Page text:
Can you excel by offering traditional dentistry, whilst also pioneering new business ideas, Alun Rees questions.
Recently I saw a profile piece about Jim Hackett – the new chief executive of the Ford Motor Company.
A decade after Alan Mulally halted their last slide, Ford face trouble again.
New boss Hackett has enjoyed a very successful career in office furniture but faces huge challenges at the company that was once an industry leader.
What has this got to do with dentistry?
The new man has a reputation for being able to manage for today while planning for tomorrow, plus the ability to inspire.
I would argue that these three attributes are essential to any practice owner or associate dentist seeking success.
Dentistry needs high quality day-to-day management, targets have to be hit, cashflow maintained and steady growth accomplished.
The future never takes care of itself; careful strategic planning through knowledge of treatment trends and technological innovations plus an awareness of a fluctuating economy is vital.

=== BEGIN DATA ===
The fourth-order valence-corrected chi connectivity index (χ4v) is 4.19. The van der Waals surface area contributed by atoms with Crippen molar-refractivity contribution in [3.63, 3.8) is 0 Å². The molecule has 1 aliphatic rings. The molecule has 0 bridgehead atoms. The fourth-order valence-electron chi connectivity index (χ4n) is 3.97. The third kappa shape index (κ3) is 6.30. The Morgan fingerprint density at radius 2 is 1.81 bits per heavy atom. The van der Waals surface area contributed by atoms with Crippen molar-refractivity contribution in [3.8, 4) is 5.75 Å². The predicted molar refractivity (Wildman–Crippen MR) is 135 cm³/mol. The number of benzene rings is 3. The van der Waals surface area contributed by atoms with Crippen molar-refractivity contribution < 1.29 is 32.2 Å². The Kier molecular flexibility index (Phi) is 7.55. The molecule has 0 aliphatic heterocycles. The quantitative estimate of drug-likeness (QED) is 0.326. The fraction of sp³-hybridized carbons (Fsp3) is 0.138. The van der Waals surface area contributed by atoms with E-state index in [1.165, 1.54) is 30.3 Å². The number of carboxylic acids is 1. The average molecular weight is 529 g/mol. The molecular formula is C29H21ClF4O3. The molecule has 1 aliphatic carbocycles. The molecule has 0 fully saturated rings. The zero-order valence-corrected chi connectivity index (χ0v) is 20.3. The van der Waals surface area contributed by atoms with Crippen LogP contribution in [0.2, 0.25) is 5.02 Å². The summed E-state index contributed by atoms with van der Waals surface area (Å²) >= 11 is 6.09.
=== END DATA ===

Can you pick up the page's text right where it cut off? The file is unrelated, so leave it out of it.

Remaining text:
Finally comes the ability to lead and inspire the clinicians, DCPs and administrative staff alike to ensure that they understand what you are trying to achieve and how you will reach your business goals.
Hackett knows that it is vital to maintain and develop the products important to your base, whilst developing new products.
Regular disease control through periodontal maintenance, routine whitening plus short-term orthodontics anyone?
Can you double-deliver by excelling in the ‘old way’ of doing business, whilst pioneering new ways?
Around the corner
Henry Ford famously once said: ‘If I had asked people what they wanted they would have said, “give us faster horses”.’
As Steve Jobs taught us: ‘A lot of times, people don’t know what they want until you show it to them.’
What’s around the corner for dentistry?